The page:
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For me film is all about both the look I can achieve in my images and the process itself. I find myself being much more creative and artistic with film in my camera.  I love experimenting with things done in camera — double or triple exposures, light leaks, super wide angles or older cameras and lenses.  Its really the fun I have with shooting film along with the images I get back that keeps me committed to film.

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Not Fashion Forward from Guest Blogger – Kosuke Okahara

Kosuke Okahara is a celebrated documentary photographer best known for his in-depth work on Colombia and Fukushima, Japan. He is the recipient of several awards and grants including the 2010 W. Eugene Smith Fellowship, Getty Images Grant for Editorial Photography, World Press Photo Joop Swart Masterclass, PDN’s annual 30 Photographers, and the Pierre & Alexandra Boulat Award. His photography has been exhibited at museums, galleries and international photo festivals around the world.

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Last February, I received an assignment for a kind of job I had never done before. It was from a fashion brand called Comme des Garçons. I haven’t done fashion work so I read the email again. It wasn’t a mistake; Comme des Garçons was asking me to shoot their Paris Fashion week show. They asked me to shoot as I always shoot because the designer, Ms. Rei Kawakubo, wanted to document the day of their collection from the beginning to the end.

Comme des Garçons Fall/Winter 2014-15 | Paris Fashin Week.

It was surprising that a big fashion brand asked me to shoot. I was curious so I said yes. When I asked them how they found me, they said they were looking for a documentary photographer for their show and eventually for a direct mail campaign. Comme des Garçons’s direct mail is widely known for its artistic concepts. They had seen my images and liked what they saw. This was a completely new experience as a photographer and I was excited to give it a try.

Junya Watanabe - Comme des Garçons Fall/Winter 2014-15 | Paris Fashion Week

Comme des Garçons Fall/Winter 2014-15 | Paris Fashin Week.

Comme des Garçons’s asked me to shoot as I always shoot. So I ran out to get enough Tri-X for the day. My guess was that it would be quite dark but I could push the film.

Comme des Garçons Fall/Winter 2014-15 | Paris Fashin Week.

The directions I had from Ms. Rei Kawakubo were quite simple. She wanted to express intensity but she didn’t want ordinary fashion pictures. Some people would expect backstage access when shooting a fashion show. But another condition from the designer was “absolutely no backstage”. She didn’t want any disruptions with the models. So for me, that wasn’t much of option. It was challenging in a way, but sometimes limitations allow you to push yourself further and to be more instinctive.

Junya Watanabe - Comme des Garçons Fall/Winter 2014-15 | Paris Fashion Week

Comme des Garçons Fall/Winter 2014-15 | Paris Fashin Week.

As a first timer going inside a fashion show, I didn’t know what to expect. When I arrived I found a large runway that took up most of the space. This was where most of the action would take place. As a documentary photographer, though, I began to see possibilities beyond the runway. I loaded my camera and started shooting.

Junya Watanabe - Comme des Garçons Fall/Winter 2014-15 | Paris Fashion Week

Once the show started, it was impossible to move – there was a huge crowd and the place was packed. So I focused on everything else; the people coming and going, team members setting up, and the environment itself.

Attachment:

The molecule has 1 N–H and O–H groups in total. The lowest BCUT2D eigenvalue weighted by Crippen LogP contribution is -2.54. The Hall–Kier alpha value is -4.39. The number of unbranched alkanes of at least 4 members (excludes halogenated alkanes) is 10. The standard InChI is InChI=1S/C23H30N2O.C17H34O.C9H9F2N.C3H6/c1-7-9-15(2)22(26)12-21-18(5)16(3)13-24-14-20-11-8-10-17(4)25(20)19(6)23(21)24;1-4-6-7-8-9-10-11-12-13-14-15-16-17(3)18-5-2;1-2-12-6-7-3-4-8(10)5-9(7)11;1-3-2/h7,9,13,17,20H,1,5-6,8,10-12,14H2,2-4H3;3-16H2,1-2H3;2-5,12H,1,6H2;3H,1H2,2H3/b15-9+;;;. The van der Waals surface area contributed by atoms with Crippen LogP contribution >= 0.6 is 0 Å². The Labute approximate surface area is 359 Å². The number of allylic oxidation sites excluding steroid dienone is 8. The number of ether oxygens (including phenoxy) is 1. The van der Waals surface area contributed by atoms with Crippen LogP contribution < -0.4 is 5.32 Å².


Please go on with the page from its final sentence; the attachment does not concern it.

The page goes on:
Junya Watanabe - Comme des Garçons Fall/Winter 2014-15 | Paris Fashion Week

When I shoot, I believe that anything and everything can be a part of the story. Of course sometimes it works and sometimes it doesn’t. Regardless, I just keep shooting. That is the most important thing for me when I do stories. It may sound basic but focusing all the time is both difficult and exhausting.

Junya Watanabe - Comme des Garçons Fall/Winter 2014-15 | Paris Fashion Week

One of the greatest things of this assignment was that they allowed me to take my time in the darkroom. As they said they wanted me to do it my way, I printed all the pictures on fiber-based papers. I developed the many rolls of Tri-X according to my development recipe, then spent 10 days in the darkroom to print the images. These days in the world of photography, things move very fast but sometimes it is good to take time. Shooting film makes me think more. It forces me to look at images over and over while making contact sheets, choosing images, and then printing images. It gives me more time to understand the pictures during the process. I am not sure if this kind of assignment will happen to me again but it was quite interesting for not a fashion photographer.

Comme des Garçons Fall/Winter 2014-15 | Paris Fashin Week.

Social Media – You need to go fish where the fish are.

Wednesday Works post from guest blogger and professional photographer, Kenny Kim.

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Kenny Kim has always been fascinated by the visual arts, especially the connection between art and photography. This passion led him to study graphic design at the University of Illinois where he also became a Web designer.  But he eventually realized that the greatest outlet for his artistic expression and technical skills would be through his passion for photography.

With the launch of Kenny Kim Photography in 2006, his vision instantly resonated with his audience, and Kenny Kim Photography very quickly grew into a nationally recognized studio. Kenny has captured over 150+ weddings in locations throughout the United States, Mexico, the Caribbean and in Italy.